CultureFood Consumption And The Diaspora: Food, Gender And Memory In Migrant Narratives 

Consumption And The Diaspora: Food, Gender And Memory In Migrant Narratives 

In the bounds of literature, film, and other media, food memory is a trope that may sometimes be used superficially to appeal to broad audiences or to fit into familiar notions about certain cultures.
» Editors Note: #MoodOfTheMonth for July 2024 is Food And Gender. We invite submissions on this theme throughout the month. If you would like to contribute, kindly refer to our submission guidelines and email your articles to shahinda@feminisminindia.com

Food is an indispensable part of a community’s cultural consciousness. Around the tables of immigrant families, food transforms into a potent symbol, serving as manifestations of distant homelands. The physical and sensorial process of eating connects the individual to their community in several, crucial degrees. 

In immigrant narratives, it is often descriptions of food that evoke the strongest memories within displaced people. Emotions are frequently exemplified through spanning metaphors of small hungers and great traditions. The stomach is not isolated from the heart or the brain.

Madhur Jaffrey, in her memoir Climbing the Mango Trees, writes, “Births, deaths, illnesses, caste, and creed had woven their way through the flavours like tenacious creepers, and yet, somewhere in my depths, each bite, each taste of all I had eaten, lay catalogued in some pristine file, ready to be drawn up when the moment was ripe.” Jaffrey is essentially implying that food sits at the locus of familial and social relations, effectively shaping the immigrant identity. Food memory, then, holds the immense power to transport the consumer not just through time, back to their childhood, but also across space, to their motherland. 

Many immigrant creators have used literature and popular media as outlets to express their identity. Additionally, in accounts of displacement and decolonisation, food serves as a dynamic medium of resistance. Cultural heritage and ancestral knowledge are preserved through the intergenerational transmission of cooking techniques, family recipes and traditional methods of consumption. By talking about food and recollections of home through passages that liken displacement to the hungers of a bottomless stomach, these authors claim their multidimensional identities. 

However, immigrant fiction is fraught with complexities and tensions unique to the genre. Food memory in these narratives, writer and lecturer Jessica Yu identifies, “has its own constellation of cliches all of which can and have been commodified, translated into English, sentimentalised on the internet.” Readers are intimately familiar with the image of the stoic father, expressing his love through the quiet gesture of buying his children their favourite fruit. Or the italicised word in the writer’s mother tongue, distinct narrations of steaming rice and cut fruits, the shy rustle of banana leaves in monsoon, and the exacting comfort of a family that relies on food to communicate their love to each other. The difficult immigrant family has become a commodifiable trope – a romanticised cliche, that draws in a fairly large audience.

In the bounds of literature, film, and other media, food memory is a trope that may sometimes be used superficially to appeal to broad audiences or to fit into familiar notions about certain cultures. Grandmothers and mothers fill kitchen spaces, becoming the inevitable, exotic “other.” Here, women find themselves shouldering the responsibility of keeping traditions alive. Their anxieties are inextricably intertwined with the vast difference between their cultural memory and those of their children. It is the immigrant mother who constantly finds herself attempting to cleave the gulf between the old and the new, and it is no surprise that she does this primarily through the means of food.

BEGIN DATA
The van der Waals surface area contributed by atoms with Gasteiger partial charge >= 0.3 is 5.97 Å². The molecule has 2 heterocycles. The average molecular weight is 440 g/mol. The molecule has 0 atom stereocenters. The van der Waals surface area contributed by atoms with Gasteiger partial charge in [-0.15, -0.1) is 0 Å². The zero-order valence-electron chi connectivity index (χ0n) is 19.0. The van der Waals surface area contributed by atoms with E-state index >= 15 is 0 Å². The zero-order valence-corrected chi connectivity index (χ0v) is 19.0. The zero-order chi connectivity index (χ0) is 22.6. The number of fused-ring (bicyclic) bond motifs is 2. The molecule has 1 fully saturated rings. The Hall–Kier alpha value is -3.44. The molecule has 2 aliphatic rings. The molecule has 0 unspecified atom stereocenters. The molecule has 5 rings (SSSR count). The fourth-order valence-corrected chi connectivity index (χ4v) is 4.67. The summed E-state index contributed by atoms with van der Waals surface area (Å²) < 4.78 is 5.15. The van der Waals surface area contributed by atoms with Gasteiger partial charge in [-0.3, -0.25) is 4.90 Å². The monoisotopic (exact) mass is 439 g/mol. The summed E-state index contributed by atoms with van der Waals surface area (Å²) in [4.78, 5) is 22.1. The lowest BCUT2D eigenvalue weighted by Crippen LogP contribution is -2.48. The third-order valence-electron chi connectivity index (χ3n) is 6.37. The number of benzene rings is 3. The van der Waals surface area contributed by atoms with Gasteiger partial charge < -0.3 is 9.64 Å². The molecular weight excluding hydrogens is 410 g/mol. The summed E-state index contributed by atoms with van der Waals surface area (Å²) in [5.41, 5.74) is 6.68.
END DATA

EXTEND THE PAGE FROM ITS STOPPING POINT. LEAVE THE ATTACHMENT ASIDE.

The Immigrant Woman’s burden: maternal kitchens in diasporic fictions

The Namesake, written by Jhumpa Lahiri, confronts the cultural push-pull within which the female immigrant body operates. Lahiri depicts the insurmountable concerns of the dislocated Ashima Ganguli from the very beginning. As she stands in the kitchen of her Central Square apartment, bent over a concoction of Rice Krispies, Planters, peanuts and chopped red onion, combining ingredients and tasting it from her cupped palm, a pregnant Ashima is attempting to gastronomically evoke her home. However, she immediately discovers that “there’s something missing.”

Source: Amazon

Instantly aware of her present reality, Ashima has to encounter the difficult duality of her identity. Food memory is fickle. It is impossible to regenerate taste. While re-presentations of a recipe are certainly possible, trying to accurately recreate a transient taste experience is an improbable endeavour. Her pregnancy further symbolises the dichotomy of her diasporic existence on a physical plane. Hers is an immutable pregnancy unique to immigrants – “a perpetual wait, a constant burden, a continuous feeling out of sorts.” She cannot recall home through her favourite Bengali snack jhalmuri, neither can she fully assimilate into their adopted land. 

Lahiri uses food and consumption practices to reveal the interiority of her characters. In The Namesake, Ashima is seen negotiating complex expectations while living in the diaspora. The mother stretches to become the meditating bridge between both cultures. In these instances, immigrant women turn to cooking in pursuit of belonging. Critic Anita Mannur classifies these women as cultural brokers, whose bodies and lives have been drawn by their labour within food preparation.”

For their second-generation immigrant son Gogol, India is frequently revealed through his mother’s efforts in food preparation. As Gogol yearns for the relaxed and minimal American style of consumption, he parallelly remembers his mother’s table “lined with a row of serving bowls so that people could help themselves” and her determination to ensure guests are fully fed.